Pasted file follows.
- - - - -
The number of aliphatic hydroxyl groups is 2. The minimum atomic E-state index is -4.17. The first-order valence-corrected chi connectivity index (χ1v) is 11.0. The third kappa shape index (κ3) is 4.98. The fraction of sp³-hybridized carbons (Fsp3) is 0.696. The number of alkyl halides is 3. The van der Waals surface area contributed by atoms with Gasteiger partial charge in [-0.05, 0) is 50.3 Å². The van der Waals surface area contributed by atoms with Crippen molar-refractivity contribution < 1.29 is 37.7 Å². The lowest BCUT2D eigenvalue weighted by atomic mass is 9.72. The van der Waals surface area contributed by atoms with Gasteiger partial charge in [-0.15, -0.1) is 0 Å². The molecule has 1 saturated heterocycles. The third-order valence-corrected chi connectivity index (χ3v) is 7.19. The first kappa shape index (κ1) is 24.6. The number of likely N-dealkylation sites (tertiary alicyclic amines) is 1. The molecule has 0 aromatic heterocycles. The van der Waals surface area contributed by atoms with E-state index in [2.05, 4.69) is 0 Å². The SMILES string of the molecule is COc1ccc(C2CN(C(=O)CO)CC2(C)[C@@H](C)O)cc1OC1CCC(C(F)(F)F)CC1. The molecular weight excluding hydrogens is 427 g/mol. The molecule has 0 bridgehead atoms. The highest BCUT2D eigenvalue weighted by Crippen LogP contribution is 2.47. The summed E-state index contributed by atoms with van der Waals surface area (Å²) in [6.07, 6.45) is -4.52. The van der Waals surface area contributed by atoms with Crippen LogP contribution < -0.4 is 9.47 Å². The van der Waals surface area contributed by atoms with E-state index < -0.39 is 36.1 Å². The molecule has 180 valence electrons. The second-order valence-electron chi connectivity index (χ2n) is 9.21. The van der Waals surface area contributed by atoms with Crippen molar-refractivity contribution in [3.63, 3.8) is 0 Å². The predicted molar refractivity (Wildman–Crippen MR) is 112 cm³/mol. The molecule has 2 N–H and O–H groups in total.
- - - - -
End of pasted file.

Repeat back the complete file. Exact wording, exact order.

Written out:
The number of aliphatic hydroxyl groups is 2. The minimum atomic E-state index is -4.17. The first-order valence-corrected chi connectivity index (χ1v) is 11.0. The third kappa shape index (κ3) is 4.98. The fraction of sp³-hybridized carbons (Fsp3) is 0.696. The number of alkyl halides is 3. The van der Waals surface area contributed by atoms with Gasteiger partial charge in [-0.05, 0) is 50.3 Å². The van der Waals surface area contributed by atoms with Crippen molar-refractivity contribution < 1.29 is 37.7 Å². The lowest BCUT2D eigenvalue weighted by atomic mass is 9.72. The van der Waals surface area contributed by atoms with Gasteiger partial charge in [-0.15, -0.1) is 0 Å². The molecule has 1 saturated heterocycles. The third-order valence-corrected chi connectivity index (χ3v) is 7.19. The first kappa shape index (κ1) is 24.6. The number of likely N-dealkylation sites (tertiary alicyclic amines) is 1. The molecule has 0 aromatic heterocycles. The van der Waals surface area contributed by atoms with E-state index in [2.05, 4.69) is 0 Å². The SMILES string of the molecule is COc1ccc(C2CN(C(=O)CO)CC2(C)[C@@H](C)O)cc1OC1CCC(C(F)(F)F)CC1. The molecular weight excluding hydrogens is 427 g/mol. The molecule has 0 bridgehead atoms. The highest BCUT2D eigenvalue weighted by Crippen LogP contribution is 2.47. The summed E-state index contributed by atoms with van der Waals surface area (Å²) in [6.07, 6.45) is -4.52. The van der Waals surface area contributed by atoms with Crippen LogP contribution < -0.4 is 9.47 Å². The van der Waals surface area contributed by atoms with E-state index < -0.39 is 36.1 Å². The molecule has 180 valence electrons. The second-order valence-electron chi connectivity index (χ2n) is 9.21. The van der Waals surface area contributed by atoms with Crippen molar-refractivity contribution in [3.63, 3.8) is 0 Å². The predicted molar refractivity (Wildman–Crippen MR) is 112 cm³/mol. The molecule has 2 N–H and O–H groups in total.